Join the biggest coffee break on Earth!.
3 May 2016
Make your caffeine intake count and show support for farmers hit by climate change! Join next week’s World Fairtrade Challenge, when coffee lovers around the world are being urged to drink a record amount of Fairtrade coffee.
From 13 – 15 May, the World Fairtrade Challenge will unite coffee drinkers across the globe to support small-scale coffee farmers. The goal is to achieve a record number of cups of Fairtrade coffee drunk within three days. This will send a message that small-scale farmers have global support against climate change.
At SBN we appreciate a fine cup of Fairtrade coffee. We’ll be doing our bit to up our consumption for the cause.
Coffee is produced in more than 70 countries by 25 million farmers. It’s the world’s second-most traded commodity after oil, and a key source of revenue for many developing nations.
Climate change affects millions of farmers in developing countries. They are among the hardest hit by extreme weather, droughts, floods and crop disease. Unpredictable weather patterns make it challenging for them to grow and harvest their crop, as coffee plants are extremely sensitive to changes in temperature. The Intergovernmental Panel on Climate Change (IPCC) has said a one-degree change in temperature can mean a 30% drop in yields. A three-degree change could result in coffee being wiped out completely. 125 million livelihoods depend on the coffee industry worldwide.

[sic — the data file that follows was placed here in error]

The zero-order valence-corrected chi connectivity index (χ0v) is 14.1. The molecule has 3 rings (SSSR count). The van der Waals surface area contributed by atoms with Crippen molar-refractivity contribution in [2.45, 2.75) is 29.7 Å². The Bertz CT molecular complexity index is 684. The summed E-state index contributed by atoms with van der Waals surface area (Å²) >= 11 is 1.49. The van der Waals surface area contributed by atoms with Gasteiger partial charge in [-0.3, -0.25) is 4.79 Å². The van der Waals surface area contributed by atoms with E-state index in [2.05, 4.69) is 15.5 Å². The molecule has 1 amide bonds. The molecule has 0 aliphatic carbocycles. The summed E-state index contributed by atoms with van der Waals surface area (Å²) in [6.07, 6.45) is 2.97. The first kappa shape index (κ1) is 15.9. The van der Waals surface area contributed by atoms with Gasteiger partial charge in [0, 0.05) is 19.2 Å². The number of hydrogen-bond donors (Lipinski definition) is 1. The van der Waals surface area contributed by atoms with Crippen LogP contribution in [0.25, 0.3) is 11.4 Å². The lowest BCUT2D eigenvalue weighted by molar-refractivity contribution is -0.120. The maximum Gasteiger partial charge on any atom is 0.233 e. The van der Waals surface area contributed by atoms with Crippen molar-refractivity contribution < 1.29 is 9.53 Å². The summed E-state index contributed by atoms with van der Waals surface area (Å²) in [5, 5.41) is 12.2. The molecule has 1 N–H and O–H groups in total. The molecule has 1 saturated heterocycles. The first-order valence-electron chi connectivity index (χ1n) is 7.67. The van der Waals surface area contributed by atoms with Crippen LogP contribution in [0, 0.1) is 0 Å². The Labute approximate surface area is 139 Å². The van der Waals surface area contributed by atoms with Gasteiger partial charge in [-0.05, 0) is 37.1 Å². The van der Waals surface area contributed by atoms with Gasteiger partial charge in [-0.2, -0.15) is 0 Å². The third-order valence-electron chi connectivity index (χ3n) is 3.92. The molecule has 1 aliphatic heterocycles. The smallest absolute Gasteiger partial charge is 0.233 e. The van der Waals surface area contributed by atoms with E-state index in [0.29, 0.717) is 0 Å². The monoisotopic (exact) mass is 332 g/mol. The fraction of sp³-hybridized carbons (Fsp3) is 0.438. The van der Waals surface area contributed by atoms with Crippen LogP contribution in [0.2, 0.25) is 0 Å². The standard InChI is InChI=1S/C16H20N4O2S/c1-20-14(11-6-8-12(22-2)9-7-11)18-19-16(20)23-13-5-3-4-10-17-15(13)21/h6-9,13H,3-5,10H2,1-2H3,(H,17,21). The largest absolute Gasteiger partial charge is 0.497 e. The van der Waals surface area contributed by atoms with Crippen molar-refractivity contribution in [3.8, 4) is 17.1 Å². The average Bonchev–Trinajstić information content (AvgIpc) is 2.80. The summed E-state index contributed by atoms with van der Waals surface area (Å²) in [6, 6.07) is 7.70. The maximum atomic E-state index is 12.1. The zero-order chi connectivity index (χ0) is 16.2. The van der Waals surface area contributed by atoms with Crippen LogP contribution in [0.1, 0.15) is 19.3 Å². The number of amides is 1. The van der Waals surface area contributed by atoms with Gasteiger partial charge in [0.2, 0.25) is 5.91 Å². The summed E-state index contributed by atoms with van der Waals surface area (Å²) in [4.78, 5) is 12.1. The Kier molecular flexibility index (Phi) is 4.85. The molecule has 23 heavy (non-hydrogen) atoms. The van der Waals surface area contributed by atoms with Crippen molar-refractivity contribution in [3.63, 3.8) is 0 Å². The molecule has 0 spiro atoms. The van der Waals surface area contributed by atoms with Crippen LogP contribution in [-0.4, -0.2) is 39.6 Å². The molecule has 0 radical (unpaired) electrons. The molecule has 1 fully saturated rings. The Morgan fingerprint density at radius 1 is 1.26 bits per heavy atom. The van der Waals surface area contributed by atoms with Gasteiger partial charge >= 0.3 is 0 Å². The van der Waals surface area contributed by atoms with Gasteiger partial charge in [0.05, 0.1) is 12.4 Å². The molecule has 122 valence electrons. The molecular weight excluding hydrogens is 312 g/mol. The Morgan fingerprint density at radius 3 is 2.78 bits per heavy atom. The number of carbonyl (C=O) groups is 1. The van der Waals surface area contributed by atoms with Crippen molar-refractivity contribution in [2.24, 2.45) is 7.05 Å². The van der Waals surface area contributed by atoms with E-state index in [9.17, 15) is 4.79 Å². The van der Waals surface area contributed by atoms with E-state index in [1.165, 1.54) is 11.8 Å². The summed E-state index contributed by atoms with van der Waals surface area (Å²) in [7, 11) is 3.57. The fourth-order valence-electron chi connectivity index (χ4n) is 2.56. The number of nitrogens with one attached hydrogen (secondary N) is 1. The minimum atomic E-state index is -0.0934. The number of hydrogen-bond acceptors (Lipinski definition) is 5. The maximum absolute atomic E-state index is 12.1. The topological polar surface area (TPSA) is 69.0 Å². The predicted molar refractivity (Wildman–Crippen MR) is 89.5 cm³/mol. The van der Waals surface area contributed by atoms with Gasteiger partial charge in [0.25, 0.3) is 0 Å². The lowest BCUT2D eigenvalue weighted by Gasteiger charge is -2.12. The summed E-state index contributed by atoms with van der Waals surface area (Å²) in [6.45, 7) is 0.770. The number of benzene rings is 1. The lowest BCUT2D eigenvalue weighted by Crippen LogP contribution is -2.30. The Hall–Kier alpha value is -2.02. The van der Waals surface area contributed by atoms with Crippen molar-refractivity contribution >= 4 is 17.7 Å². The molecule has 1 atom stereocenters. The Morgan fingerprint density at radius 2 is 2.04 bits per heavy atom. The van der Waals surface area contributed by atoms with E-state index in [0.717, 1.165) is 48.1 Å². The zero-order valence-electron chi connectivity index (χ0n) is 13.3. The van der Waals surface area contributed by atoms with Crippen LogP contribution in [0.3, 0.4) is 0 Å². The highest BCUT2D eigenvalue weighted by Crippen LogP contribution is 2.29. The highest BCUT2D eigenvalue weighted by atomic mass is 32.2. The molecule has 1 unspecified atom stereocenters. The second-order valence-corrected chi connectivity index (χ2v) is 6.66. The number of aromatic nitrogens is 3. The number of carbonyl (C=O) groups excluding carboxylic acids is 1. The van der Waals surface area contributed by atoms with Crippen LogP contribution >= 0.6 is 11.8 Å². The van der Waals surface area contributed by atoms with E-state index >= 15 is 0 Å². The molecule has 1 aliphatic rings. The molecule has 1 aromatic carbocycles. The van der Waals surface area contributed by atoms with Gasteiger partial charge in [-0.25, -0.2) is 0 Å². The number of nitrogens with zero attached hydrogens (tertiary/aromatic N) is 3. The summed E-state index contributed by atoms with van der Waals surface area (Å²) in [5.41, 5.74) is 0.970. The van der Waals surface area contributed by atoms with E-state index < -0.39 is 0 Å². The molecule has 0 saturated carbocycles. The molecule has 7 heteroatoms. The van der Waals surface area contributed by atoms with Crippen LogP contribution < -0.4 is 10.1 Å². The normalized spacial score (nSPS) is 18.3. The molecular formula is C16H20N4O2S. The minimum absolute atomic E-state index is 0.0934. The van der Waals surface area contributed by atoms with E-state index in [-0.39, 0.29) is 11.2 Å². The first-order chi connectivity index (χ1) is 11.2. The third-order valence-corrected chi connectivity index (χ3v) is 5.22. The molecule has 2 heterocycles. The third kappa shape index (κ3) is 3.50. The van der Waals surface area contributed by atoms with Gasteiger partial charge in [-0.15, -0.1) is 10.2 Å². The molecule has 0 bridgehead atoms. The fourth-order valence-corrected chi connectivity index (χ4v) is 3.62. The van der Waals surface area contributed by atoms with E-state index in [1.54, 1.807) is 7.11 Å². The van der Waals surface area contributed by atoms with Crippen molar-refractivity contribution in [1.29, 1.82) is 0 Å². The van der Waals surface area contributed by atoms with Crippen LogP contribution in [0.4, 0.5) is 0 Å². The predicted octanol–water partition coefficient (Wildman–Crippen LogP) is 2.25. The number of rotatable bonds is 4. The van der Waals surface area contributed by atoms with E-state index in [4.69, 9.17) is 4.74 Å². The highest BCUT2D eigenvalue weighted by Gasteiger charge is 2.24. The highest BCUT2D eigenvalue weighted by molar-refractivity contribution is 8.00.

By drinking Fairtrade certified coffee you can support farmers to mitigate the effects of climate change. More than 800,000 coffee farmers are part of the Fairtrade system in 30 countries. The Fairtrade Premium supports farmers with funds for local communities to come up with their own initiatives. It enables access to technical knowledge, creating a greater awareness for farmers on the changing climate and how it affects their crops.
Fairtrade Australia and New Zealand CEO Molly Harriss Olson says, “We are challenging Kiwis to organise Fairtrade coffee breaks in their communities and be part of spreading the message that if we all choose Fairtrade coffee year round, we can support the 800,000 Fairtrade coffee farmers around the world to safeguard the future of our favourite drink.”
You can register on the World Fairtrade Challenge website as a group or individual and either host or join a coffee break event. You can log the number of cups they drink between 13 and 15 May and Fairtrade will add them up.
Ideas and materials for organising events are available at www.fairtradechallenge.org.nz along with information about climate change and its effects on small-scale farmers.